Kevin Jiang, a 26-year-old Chinese American graduate student at Yale University who was shot and killed last week in New Haven, Connecticut, was laid to rest in a private service Saturday as the hunt for a person of interest in the slaying intensifies.
"Kevin's life was taken from us in a moment, and our city mourned its sixth homicide in as many weeks," Trinity Baptist Church Co-Pastor Greg Hendrickson said at the funeral on Saturday afternoon. "What do we make of this? What do we make of a human being who radiated light and joy, but whose life was snatched away on a dark night in a violent attack?"
The police were called to the scene of the shooting on Feb 6 in New Haven after multiple reports of gunshots. When they arrived, they found Jiang dead outside his car, which had sustained rear-end damage.
Qinxuan Pan, the person of interest, was reported last seen in Georgia on Thursday, US Marshal Matthew Duffy said Sunday.
Pan, 29, is an artificial-intelligence researcher at the Massachusetts Institute of Technology (MIT) in Cambridge.
New Haven Police Chief Otoniel Reyes said last week that Pan was believed to have been in the area when Jiang was killed.
Prior to his death, Jiang had left the apartment of his fiancée, Zion Perry, a Yale graduate student. Jiang and Perry became engaged a week before he died.
Someone shot Jiang multiple times at close range near the apartment while Jiang was operating the vehicle. Shortly after the shooting, the police were called about a suspicious SUV stuck on railroad trucks, and about a man acting oddly.
That man was Pan; the police found him at the Best Western Hotel by the railroad track and questioned him without detaining him. But North Haven police were unaware at that time that a killing had taken place, according to Reyes. Pan subsequently fled.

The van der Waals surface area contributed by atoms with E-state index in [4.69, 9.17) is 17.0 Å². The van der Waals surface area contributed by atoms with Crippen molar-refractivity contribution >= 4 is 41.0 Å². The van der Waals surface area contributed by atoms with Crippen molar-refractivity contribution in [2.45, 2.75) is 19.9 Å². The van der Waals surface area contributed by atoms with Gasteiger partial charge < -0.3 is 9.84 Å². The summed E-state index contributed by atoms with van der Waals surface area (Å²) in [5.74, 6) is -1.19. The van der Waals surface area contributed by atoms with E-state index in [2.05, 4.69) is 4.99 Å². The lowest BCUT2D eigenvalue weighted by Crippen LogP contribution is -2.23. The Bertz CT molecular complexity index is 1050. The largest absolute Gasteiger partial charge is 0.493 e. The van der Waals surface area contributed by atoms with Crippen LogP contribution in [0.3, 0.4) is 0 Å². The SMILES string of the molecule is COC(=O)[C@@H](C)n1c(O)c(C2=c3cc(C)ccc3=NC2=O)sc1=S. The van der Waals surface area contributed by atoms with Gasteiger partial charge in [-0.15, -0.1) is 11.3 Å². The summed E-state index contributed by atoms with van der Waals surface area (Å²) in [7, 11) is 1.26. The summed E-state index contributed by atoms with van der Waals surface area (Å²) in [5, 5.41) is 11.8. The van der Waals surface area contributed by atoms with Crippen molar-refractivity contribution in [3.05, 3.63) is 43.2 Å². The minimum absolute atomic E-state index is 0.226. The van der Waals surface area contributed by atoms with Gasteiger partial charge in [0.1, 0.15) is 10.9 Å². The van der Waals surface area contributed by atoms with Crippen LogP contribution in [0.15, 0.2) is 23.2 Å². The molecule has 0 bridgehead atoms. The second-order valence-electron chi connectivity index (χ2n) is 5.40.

"We are not prepared to identify him as the shooter in this investigation. At this point, the only information we can put out is that he is a person of interest," Reyes said in a news conference Wednesday.
The vehicle Pan was driving had been stolen out of Massachusetts. Pan visited car dealerships in Massachusetts and Connecticut looking for a small SUV on the day of the shooting, according to police.
Reyes said Pan should be considered armed and dangerous, and the public should use "extreme caution" if they come into contact with him.
At this point, police have obtained a warrant for Pan's arrest on charges of unlawful flight to avoid prosecution, and interstate theft of a vehicle. If Pan is apprehended, his bond would be set at $300,000 and he would face extradition to New Haven.
Born in Shanghai, Pan studied computer science as an undergraduate student at MIT and graduated in 2013. Pan is currently a researcher with MIT's Computer Science and Artificial Intelligence Laboratory (CSAIL), which is billed as "one of the world's most important centers of computer science and information technology research".
According to Pan's ResearchGate page, an academic social networking website, he has been on a team at MIT working on a project called "Omniscope" and currently has four publications and 80 citations.
Pan, an accomplished pianist, also was awarded a silver medal in an International Mathematical Olympiad in 2009.
Jiang's fiancée earned her undergraduate degree in 2020 at MIT and attended the school while Pan was there. Pan has been enrolled in a graduate program at MIT since 2014. There has been no evidence presented to date that the two had a romantic relationship.
When asked about a possible romantic rivalry involving Pan, Chief Reyes said on Wednesday that investigators are "certainly not ruling it out".
Jiang's death came as New Haven has been grappling with a surge in violent crime. His killing marked the sixth homicide in New Haven this year. At this time in 2020, there had been none.
The US Marshals Service is offering a $5,000 reward for information leading to the arrest of Pan, who was last seen in an Atlanta suburb Thursday morning "carrying a black backpack and acting strange", according to The New York Times.